The Tea Party in the Woods

TheTeaPartyintheWoods

Image Credit: Kids Can Press, Akiko Miyakoshi

 

Japanese author/illustrator Akiko Miyakoshi creates a whimsical and mysterious winter fantasy inspired by Little Red Riding Hood. The Tea Party in the Woods was originally printed in Japan in 2010 (もりのおくのおちゃかいへ) but was translated to English and printed in Canada/US this year. I’m always happy and thankful for this special type of global exchange. There are SO many great stories out there!

In The Tea Party in the Woods, Kikko sets out after her father on a wintry morning. He forgot the pie for grandma and so she bravely walks through the woods in the deep snow to catch up with him. She finally sees him and rushes to catch up but drops and crushes the pie box. After she gets up, she follows him again but he walks into a strange house! Turns out it’s not her father at all…but a bear wearing a suit! She’s invited into the animals’ tea party where everyone is having a lovely time with music and delicious food. The animals share slices of all their lovely pies to make a special new pie for grandma.

This book is lovely and odd. Miyakoshi’s sketchy charcoal and pencil illustrations stand out against the white background. Her sparse use of color is just enough to highlight and draw attention, similar to Sydney Smith’s use of color in Sidewalk FlowersThe page where Kikko enters the party is a bit spooky; all the animals stare at her with wide eyes. Perhaps they’re just as surprised to see her as she is them! Snuggle up with a cup of hot cocoa and enjoy The Tea Party in the Woods with your children.

Recommended for: All Ages
Great for: Family, Little Red Riding Hood, Community, Determination, Friendship, Party, Animals, Pie, Party, Mystery, Winter, Woods, Global Exchange
Book Info: The Tea Party in the Woods by Akiko Miyakoshi, 2015 Kids Can Press, ISBN: 9781771381079

Bernice Gets Carried Away

BerniceGetsCarriedAway

Image Credit: Dial Books for Young Readers (Penguin Group), Hannah E. Harrison

 

In Bernice Gets Carried Away, Bernice gets carried away and gets carried away!

Bernice is in a bad mood and she’s not ashamed about it one bit! Even though she’s at a party, everything is going wrong for her; she doesn’t get a frosting rose on her cake slice, she gets a nasty warm soda and she doesn’t even get to hit the piñata before some big kid bursts it open. It’s just a bad day overall. Suddenly she spots the balloons and decides to make her day better by snatching them before anyone else can but they carry her up up and away! While dangling in the storm clouds, she realizes that it’s better to be nice and her generosity makes her a little lighter.

The illustrations in Bernice Gets Carried Away are gorgeous. Very detailed acrylic paintings accompany the story. From the whiskers on Fox’s face to the tiny details in Bernice’s annoyed expressions, the art is beautiful. Harrison’s use of color is also great; it ranges from gloomy gray hues to a bright, spring pastel palette. The lesson to take away from this book is, it’s okay to be grumpy sometimes (we all have our days) but it’s important to remember to care for others and not get carried away!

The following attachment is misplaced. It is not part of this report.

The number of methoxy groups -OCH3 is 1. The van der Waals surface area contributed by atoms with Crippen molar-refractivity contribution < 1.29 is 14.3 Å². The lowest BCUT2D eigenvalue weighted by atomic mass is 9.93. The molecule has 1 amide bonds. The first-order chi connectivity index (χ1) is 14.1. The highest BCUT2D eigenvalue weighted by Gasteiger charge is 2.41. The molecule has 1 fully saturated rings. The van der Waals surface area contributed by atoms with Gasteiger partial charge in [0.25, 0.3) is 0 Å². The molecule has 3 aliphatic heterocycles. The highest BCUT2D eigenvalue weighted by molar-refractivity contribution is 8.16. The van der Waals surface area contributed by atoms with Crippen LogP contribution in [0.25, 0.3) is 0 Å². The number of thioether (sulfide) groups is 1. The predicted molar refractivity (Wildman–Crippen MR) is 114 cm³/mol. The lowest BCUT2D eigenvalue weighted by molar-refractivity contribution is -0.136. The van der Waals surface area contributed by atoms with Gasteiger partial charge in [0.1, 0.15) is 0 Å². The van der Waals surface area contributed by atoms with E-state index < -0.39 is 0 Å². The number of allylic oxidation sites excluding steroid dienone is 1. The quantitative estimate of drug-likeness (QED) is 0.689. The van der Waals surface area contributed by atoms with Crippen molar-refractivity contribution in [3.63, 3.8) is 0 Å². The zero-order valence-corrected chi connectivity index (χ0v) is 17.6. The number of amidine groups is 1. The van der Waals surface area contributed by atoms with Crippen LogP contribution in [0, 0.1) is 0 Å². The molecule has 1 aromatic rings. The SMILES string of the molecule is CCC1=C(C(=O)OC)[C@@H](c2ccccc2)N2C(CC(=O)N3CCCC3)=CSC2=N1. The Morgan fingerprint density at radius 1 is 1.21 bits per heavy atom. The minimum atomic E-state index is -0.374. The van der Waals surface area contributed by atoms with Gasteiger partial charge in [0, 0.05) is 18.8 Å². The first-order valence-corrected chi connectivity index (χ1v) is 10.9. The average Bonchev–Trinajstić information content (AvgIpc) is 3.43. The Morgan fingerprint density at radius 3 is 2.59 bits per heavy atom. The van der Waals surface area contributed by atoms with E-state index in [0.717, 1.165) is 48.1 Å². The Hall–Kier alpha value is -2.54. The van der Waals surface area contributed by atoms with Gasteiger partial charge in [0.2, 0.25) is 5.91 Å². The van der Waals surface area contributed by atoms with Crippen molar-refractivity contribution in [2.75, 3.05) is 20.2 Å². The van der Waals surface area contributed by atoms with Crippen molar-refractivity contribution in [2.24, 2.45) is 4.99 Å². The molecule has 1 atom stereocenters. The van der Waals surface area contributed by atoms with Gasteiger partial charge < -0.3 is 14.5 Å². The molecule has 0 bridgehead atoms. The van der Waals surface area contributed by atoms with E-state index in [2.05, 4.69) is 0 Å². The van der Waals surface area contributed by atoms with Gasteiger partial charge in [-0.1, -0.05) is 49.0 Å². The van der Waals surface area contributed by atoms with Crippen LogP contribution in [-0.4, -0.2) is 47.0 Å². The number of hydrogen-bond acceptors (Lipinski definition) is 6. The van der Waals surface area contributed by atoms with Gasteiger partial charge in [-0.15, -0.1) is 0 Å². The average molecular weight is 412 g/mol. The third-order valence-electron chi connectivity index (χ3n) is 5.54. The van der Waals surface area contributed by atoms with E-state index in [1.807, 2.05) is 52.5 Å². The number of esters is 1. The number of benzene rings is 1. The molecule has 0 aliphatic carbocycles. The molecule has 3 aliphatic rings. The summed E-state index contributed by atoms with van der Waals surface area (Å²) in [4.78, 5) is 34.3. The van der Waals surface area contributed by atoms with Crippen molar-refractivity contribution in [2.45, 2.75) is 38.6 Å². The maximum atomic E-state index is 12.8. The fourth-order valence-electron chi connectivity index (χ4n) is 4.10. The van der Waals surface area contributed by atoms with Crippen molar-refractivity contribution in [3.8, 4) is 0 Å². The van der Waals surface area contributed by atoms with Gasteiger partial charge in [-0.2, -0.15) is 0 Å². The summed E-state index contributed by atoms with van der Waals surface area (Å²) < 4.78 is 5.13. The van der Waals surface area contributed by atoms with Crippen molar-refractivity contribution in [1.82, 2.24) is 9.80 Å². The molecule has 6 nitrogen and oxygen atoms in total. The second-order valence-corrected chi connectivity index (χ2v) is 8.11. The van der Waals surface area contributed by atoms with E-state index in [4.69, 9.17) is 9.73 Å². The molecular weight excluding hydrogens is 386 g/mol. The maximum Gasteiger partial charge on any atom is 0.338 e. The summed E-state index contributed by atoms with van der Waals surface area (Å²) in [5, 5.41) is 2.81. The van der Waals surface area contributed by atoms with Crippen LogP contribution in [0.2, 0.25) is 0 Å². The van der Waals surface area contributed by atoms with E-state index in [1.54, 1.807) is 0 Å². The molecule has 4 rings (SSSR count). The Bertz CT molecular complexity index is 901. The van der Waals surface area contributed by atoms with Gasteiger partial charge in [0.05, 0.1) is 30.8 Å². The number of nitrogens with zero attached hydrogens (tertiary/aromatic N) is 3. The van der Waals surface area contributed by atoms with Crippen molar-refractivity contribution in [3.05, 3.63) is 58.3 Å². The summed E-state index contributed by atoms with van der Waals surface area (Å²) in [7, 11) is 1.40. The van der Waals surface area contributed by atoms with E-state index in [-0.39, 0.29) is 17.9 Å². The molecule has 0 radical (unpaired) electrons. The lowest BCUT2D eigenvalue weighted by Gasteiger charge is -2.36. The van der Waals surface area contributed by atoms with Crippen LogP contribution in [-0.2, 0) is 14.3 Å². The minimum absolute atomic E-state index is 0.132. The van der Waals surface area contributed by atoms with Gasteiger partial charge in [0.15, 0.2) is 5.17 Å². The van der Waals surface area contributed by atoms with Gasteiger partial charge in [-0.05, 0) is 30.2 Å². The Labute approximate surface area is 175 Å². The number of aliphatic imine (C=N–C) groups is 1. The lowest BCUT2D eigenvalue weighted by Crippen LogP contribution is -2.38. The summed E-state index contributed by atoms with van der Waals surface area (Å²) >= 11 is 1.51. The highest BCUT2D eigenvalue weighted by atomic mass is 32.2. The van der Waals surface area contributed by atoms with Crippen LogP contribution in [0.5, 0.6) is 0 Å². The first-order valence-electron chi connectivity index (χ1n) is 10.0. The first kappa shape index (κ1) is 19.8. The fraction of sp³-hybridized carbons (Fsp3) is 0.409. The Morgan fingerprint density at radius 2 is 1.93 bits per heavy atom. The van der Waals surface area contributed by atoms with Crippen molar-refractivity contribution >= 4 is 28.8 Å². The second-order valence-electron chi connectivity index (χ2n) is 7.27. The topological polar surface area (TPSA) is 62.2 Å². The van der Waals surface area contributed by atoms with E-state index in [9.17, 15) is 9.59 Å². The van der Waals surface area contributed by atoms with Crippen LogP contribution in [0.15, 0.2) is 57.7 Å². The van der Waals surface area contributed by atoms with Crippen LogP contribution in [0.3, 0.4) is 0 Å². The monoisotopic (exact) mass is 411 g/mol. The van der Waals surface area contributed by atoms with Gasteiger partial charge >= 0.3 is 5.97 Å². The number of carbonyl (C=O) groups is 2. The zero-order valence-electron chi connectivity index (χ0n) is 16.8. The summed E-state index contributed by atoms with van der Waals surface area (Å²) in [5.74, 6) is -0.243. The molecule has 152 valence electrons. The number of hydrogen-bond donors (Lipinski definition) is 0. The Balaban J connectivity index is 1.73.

Recommended for: All Ages
Great for: Emotions, Discussion, Animals, Humor, Lessons, Party
Book Info: Bernice Gets Carried Away by Hannah E. Harrison, 2015 Dial Books for Young Readers (Penguin Group), ISBN: 9780803739161

So Much

Image Credit: Candlewick Press, Trish Cooke/Helen Oxenbury

Image Credit: Candlewick Press, Trish Cooke/Helen Oxenbury

My mother found this book for me at a thrift store and I’m so grateful she did! Trish Cooke is Afro-Caribbean from the UK and not only does the book show a loving family of color but she uses Afro-Caribbean English to write the story. I also really like her book Full, Full, Full of Love. The beginning of So Much has a nice rhythm that’s great for little ones to follow. Another thing I love about this book is that it’s illustrated by the great Helen Oxenbury.  Oxenbury and Cooke create a lovable story about a little baby and his family that loves him SO MUCH.

So Much begin with the baby sitting with his mom, simply enjoying the day, then the doorbell rings and another member of the family arrives. Each time someone new comes, they say they want to squeeze the baby, kiss the baby, so much! The father comes home tired from work to a house full of love.  There are some negative reviews online for this book’s “bad grammar.” I don’t think those reviewers took the time to research the author’s background or simply didn’t care. I love the addition of Afro-Caribbean English because 1). It is different and 2). Cooke is sharing her culture with her readers.

Oxenbury’s gouache illustrations are lovely; her paintings depict movement and joy and love. I especially love the pages where the family is crowded together, dancing and having a good time because it reminds me of my family. I also love how 90s the illustrations are; there are lots of sneakers, baggy shirts, caps and funky prints (This book was first printed in 1994!). In the author/illustrator notes at the back of the book, Oxenbury says that this book was the first time she had to illustrate only humans (none of her signature animals at all) and that it was a challenge. I think she did an excellent job and if you look closely, the baby’s teddy bear has great expressions! I think you will enjoy this book so much!

Recommended for: Toddlers and up
Great for: Family, Diversity, Cultural Diversity,
Book Info: So Much by Trish Cooke/Illustrated by Helen Oxenbury, 1997 Candlewick Press, ISBN: 9780763602963
*Note– This book is possibly out of print. If you can’t find it at a bookstore, check at your local library, used bookstores and online.